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Data is plural newsletter posts 2 amazing govinfo datasets: House Comm witnesses and 1900 census immigrant populations
I love my Data Is Plural newsletter, Jeremy Singer-Vine’s weekly newsletter of useful/curious datasets! You can check out his archive from 2015(!) to present and also explore the archive as a google spreadsheet or as Markdown files (a dataset of interesting datasets :-)).
Today’s edition was especially good on the govinfo front: 2 really awesome datasets on House Committee witnesses (1971 – 2016) and a high-resolution transcription and CSV file of the Census Bureau’s 1900 report on immigrant populations. Check them out, and don’t forget to subscribe to the Data is plural newsletter!
House committee witnesses. Political scientists Lauren C. Bell and J.D. Rackey have compiled a spreadsheet of 435,000+ people testifying before the US House of Representatives from 1971 to 2016. They began with a text file scraped from a ProQuest database, provided by the authors of a dataset that focused on social scientists’ testimony (DIP 2020.12.23). Then, they determined each witness’s first and last name; type of organization; the committee, date, title, and summary of the relevant hearing; and more.
Immigrant populations in 1900. The 1900 US Census’s public report includes a table counting the foreign-born residents of each state and territory — overall and disaggregated into a few dozen origins, which range from subdivisions of countries (Poland is split into “Austrian,” “German,” “Russian,” and “unknown” columns) to entire continents (“Africa”). It’s officially available as a low-resolution PDF. Reporters at Stacker, however, recently transcribed it into a CSV file for easier use.
Thanks to the Cornell Center for Social Sciences (nee CISER) for posting the Census bureau’s Integrated 2020 Redistricting Data (PL94-171).
“On August 12, 2021, the Census Bureau released the Public Law 94-171 data, also known as Redistricting Data, in four (4) parts per state. Users who want to have the complete redistricting dataset for a state in one file have to integrate these four parts of the Census Bureau files.
We’ve integrated the four parts and made them available in convenient ready-to-use formats — SAS, SPSS, STATA, and CSV. We’ve also made available SAS, STATA, and SPSS programs to read the CSV files, label the variables, and assign variables their correct type (as per the data dictionary).”
This is awesome! The Library of Congress has just finished a 20 year(!) project to digitize the papers of the Presidents from George Washington to Calvin Coolidge. I hope GPO is going to catalog these collections so that the records get into library catalogs!
The Library of Congress has completed a more than two decade-long initiative to digitize the papers of nearly two dozen early presidents. The Library holds the papers of 23 presidents from George Washington to Calvin Coolidge, all of which have been digitized and are now available online.
The Library plans to highlight each presidential collection on social media in the weeks leading up to the next presidential inauguration on Jan. 20, 2021.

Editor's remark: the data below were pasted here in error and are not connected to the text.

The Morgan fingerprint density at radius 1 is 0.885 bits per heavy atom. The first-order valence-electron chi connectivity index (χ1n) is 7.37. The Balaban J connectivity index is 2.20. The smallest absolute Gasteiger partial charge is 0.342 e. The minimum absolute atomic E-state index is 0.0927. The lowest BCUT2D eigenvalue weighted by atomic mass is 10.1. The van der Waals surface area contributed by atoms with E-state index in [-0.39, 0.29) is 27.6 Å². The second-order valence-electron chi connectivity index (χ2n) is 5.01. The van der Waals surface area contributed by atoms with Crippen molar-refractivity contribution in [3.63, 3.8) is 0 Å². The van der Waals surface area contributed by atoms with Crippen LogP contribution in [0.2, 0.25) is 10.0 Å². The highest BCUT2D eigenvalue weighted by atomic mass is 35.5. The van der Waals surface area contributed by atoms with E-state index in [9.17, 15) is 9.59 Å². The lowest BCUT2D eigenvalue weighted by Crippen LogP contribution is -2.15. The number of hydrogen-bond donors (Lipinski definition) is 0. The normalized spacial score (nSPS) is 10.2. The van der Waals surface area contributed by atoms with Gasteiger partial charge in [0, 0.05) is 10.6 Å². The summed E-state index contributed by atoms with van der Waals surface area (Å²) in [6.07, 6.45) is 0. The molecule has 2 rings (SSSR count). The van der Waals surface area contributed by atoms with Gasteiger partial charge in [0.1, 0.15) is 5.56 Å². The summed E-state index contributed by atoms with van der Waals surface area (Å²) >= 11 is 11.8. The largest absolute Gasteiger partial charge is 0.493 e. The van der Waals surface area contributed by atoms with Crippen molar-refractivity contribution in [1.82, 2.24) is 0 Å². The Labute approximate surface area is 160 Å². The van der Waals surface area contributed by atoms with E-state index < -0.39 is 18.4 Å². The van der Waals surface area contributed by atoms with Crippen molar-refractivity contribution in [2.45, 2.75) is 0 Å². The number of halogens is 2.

Full Set of Presidential Collections
- Papers of President George Washington (1732-1799)
- Papers of President Thomas Jefferson (1743-1826)
- Papers of President James Madison (1751-1836)
- Papers of President James Monroe (1758-1831)
- Papers of President Andrew Jackson (1767-1845)
- Papers of President Martin Van Buren (1782-1862)
- Papers of President William Henry Harrison (1773-1841)
- Papers of President John Tyler (1790-1862)
- Papers of President James K. Polk (1795-1849)
- Papers of President Zachary Taylor (1784-1850)
- Papers of President Franklin Pierce (1804-1869)
- Papers of President Abraham Lincoln (1809-1865)
- Papers of President Andrew Johnson (1808-1875)
- Papers of President Ulysses S. Grant (1822-1885)
- Papers of President James A. Garfield (1831-1881)
- Papers of President Chester A. Arthur (1829-1886)
- Papers of President Grover Cleveland (1837-1908)
- Papers of President Benjamin Harrison (1833-1901)
- Papers of President William McKinley (1843-1901)
- Papers of President Theodore Roosevelt (1858-1919)
- Papers of President William Howard Taft (1857-1930)
- Papers of President Woodrow Wilson (1856-1924)
- Papers of President Calvin Coolidge (1872-1933)
An activist group called Reclaim the Records recently submitted the “mother-of-all-FOIA requests” asking for billions of pages scanned through NARA’s public-private digitization partnership program. Here’s the twitter thread describing it:
Hey! @USNatArchives just did something new, and really good for transparency!
And we think it maybe *might* be because of that "mother-of-all-FOIA requests" we just filed with them. 😌
So, okay, remember how we filed this on October 14th? Well…
— Reclaim The Records (@ReclaimTheRecs) November 19, 2020
Well now at least NARA has put up a page showing all of their digitization partners and what publications/record groups these organizations are scanning. It looks mostly to be ancestry, fold3 and familysearch, but there are other groups like the National Archives of Korea, National Collection of Aerial Photography (UK), and NOAA (Logbooks from 19th century naval ships and expeditions!).
From what I can tell, these scans seem to be going into NARA’s catalog and are freely available! Thanks NARA and also BIG thanks Reclaim the Records for making a big public deal about NARA’s public-private partnership program and making sure that the public is aware of those BILLIONS of scanned pages.